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The United States and the European Union called a truce in a trade war. It was a 17-year-old dispute between the U.S. aircraft maker Boeing and its European competitor, Airbus. The fight over subsidies to plane manufacturers led to tariffs or taxes that then expanded to include tariffs on wine, cheese, tractors, bourbon. Makes perfect sense, right? Well, the two sides finally realized that they needed to unite against a bigger threat. NPR's Jackie Northam reports.
JACKIE NORTHAM, BYLINE: The agreement means the U.S. and the EU can move on from recriminations and litigation to banding together against a common threat. U.S. Trade Representative Katherine Tai was clear what was behind the breakthrough in one of the longest running cases in the history of the World Trade Organization.
KATHERINE TAI: We agreed to work together to challenge and counter China's nonmarket practices in the sector in specific ways that reflect our standards for fair competition.
NORTHAM: And the airline sector is a critical industry in the U.S.
TAI: The aerospace sector employees over 500,000 workers directly and supports over 700,000 jobs in related industries.
NORTHAM: And to preserve those jobs, the U.S. needs to be selling to China. James McGregor is with the consultancy APCO Worldwide and has been in China for 30 years.
JAMES MCGREGOR: They're building fantastic new airports across the country constantly, more and more air travel. I mean, if you look at the numbers, if you're not selling airplanes to China, you're not going to be selling airplanes in the next few decades. So, you know, both Airbus and Boeing want to be there in a big way.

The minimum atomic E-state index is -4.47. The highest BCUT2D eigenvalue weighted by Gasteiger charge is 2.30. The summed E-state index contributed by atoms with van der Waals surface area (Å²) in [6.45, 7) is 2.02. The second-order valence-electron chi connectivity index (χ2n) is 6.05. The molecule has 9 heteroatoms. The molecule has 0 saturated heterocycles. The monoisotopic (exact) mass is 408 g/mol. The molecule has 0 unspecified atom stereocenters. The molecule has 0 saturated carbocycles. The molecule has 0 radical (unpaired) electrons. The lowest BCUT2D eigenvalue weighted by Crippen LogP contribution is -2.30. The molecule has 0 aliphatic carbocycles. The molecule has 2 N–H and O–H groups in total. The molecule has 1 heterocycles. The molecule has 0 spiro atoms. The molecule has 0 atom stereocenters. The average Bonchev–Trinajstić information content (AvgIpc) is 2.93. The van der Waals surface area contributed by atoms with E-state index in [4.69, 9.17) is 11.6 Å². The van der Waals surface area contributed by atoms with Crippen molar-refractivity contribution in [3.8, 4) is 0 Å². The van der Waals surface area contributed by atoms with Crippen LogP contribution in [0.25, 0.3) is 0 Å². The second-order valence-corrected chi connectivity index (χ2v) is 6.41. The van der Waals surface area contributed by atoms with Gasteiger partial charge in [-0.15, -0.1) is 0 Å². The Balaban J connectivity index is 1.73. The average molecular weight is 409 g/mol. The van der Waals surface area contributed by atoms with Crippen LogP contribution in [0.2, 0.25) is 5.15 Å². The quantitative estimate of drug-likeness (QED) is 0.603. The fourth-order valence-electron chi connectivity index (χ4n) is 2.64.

NORTHAM: And that could give China a lot of sway with the two giants in the aircraft industry, says Richard Aboulafia with the Teal Group, an aerospace and defense consultancy.
RICHARD ABOULAFIA: I think the concern is that China begins to play off the two sides against each other. You know, if we don't like what you're doing, either politically or economically, we're going to favor the other guy. And it's important for the U.S. and its allies to be on the same page to prevent this from happening.
NORTHAM: At the same time, China is also trying to develop its own large passenger aircraft to rival Airbus and Boeing and smaller aircraft for short hops around the country. Aboulafia says the development is heavily subsidized by the government. Despite that, China's efforts pose no immediate threat to Boeing or Airbus.
ABOULAFIA: They're producing some pretty mediocre designs that really have no place in the world export market. And not only that, these aircraft are heavily dependent upon U.S. engines, Western avionics, all Western systems. Basically, they're kind of almost Potemkin aircraft, you know, just a facade.
NORTHAM: McGregor with APCO Worldwide says this new truce between Boeing and Airbus goes far beyond curbing China's airline industry. He says it helps address unfair trade practices, which give Chinese companies an advantage, things like state subsidies, flooding a market with cheap products and knocking out entire industries. McGregor says, given that, Europe and America don't need to be fighting with each other.
MCGREGOR: This trade dispute was minor compared to the threat and challenges China presents to both Europe and America. So by taking this off the table, it changes the conversation of how do we work together to preserve our existing system?
NORTHAM: That's if the truce between Boeing and Airbus holds. Both sides will be watching to make sure the other doesn't cross a line when it comes to military contracts or subsidies to help prop up their companies - the very same thing they complain about when it comes to China. Jackie Northam, NPR News.
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